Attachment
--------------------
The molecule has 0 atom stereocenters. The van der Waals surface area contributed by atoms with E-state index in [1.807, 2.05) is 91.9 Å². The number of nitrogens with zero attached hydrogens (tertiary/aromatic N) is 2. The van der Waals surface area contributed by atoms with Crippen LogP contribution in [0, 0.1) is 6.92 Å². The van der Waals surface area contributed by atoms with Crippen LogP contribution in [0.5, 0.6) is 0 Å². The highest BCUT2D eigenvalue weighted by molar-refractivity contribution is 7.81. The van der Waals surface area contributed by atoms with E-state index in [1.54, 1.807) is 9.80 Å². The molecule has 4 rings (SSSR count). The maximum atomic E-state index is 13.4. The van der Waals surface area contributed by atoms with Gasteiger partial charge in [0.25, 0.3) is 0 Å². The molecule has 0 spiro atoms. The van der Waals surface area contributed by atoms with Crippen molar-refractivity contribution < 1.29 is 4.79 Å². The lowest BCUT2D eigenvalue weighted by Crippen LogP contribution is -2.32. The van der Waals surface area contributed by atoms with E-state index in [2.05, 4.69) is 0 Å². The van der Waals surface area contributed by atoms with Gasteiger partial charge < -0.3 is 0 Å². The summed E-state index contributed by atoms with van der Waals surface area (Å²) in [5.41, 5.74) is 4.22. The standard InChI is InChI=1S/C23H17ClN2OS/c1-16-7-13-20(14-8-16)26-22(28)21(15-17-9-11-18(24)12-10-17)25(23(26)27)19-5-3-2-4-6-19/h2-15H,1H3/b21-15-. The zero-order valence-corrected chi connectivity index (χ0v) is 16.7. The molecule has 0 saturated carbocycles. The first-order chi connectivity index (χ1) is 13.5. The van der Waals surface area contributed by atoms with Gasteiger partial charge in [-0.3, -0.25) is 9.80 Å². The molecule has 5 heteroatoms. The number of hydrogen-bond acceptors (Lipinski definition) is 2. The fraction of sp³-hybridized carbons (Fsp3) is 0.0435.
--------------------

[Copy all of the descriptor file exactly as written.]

The molecule has 0 atom stereocenters. The van der Waals surface area contributed by atoms with E-state index in [1.807, 2.05) is 91.9 Å². The number of nitrogens with zero attached hydrogens (tertiary/aromatic N) is 2. The van der Waals surface area contributed by atoms with Crippen LogP contribution in [0, 0.1) is 6.92 Å². The van der Waals surface area contributed by atoms with Crippen LogP contribution in [0.5, 0.6) is 0 Å². The highest BCUT2D eigenvalue weighted by molar-refractivity contribution is 7.81. The van der Waals surface area contributed by atoms with E-state index in [1.54, 1.807) is 9.80 Å². The molecule has 4 rings (SSSR count). The maximum atomic E-state index is 13.4. The van der Waals surface area contributed by atoms with Gasteiger partial charge in [0.25, 0.3) is 0 Å². The molecule has 0 spiro atoms. The van der Waals surface area contributed by atoms with Crippen molar-refractivity contribution < 1.29 is 4.79 Å². The lowest BCUT2D eigenvalue weighted by Crippen LogP contribution is -2.32. The van der Waals surface area contributed by atoms with E-state index in [2.05, 4.69) is 0 Å². The van der Waals surface area contributed by atoms with Gasteiger partial charge < -0.3 is 0 Å². The summed E-state index contributed by atoms with van der Waals surface area (Å²) in [5.41, 5.74) is 4.22. The standard InChI is InChI=1S/C23H17ClN2OS/c1-16-7-13-20(14-8-16)26-22(28)21(15-17-9-11-18(24)12-10-17)25(23(26)27)19-5-3-2-4-6-19/h2-15H,1H3/b21-15-. The zero-order valence-corrected chi connectivity index (χ0v) is 16.7. The molecule has 0 saturated carbocycles. The first-order chi connectivity index (χ1) is 13.5. The van der Waals surface area contributed by atoms with Gasteiger partial charge in [-0.3, -0.25) is 9.80 Å². The molecule has 5 heteroatoms. The number of hydrogen-bond acceptors (Lipinski definition) is 2. The fraction of sp³-hybridized carbons (Fsp3) is 0.0435.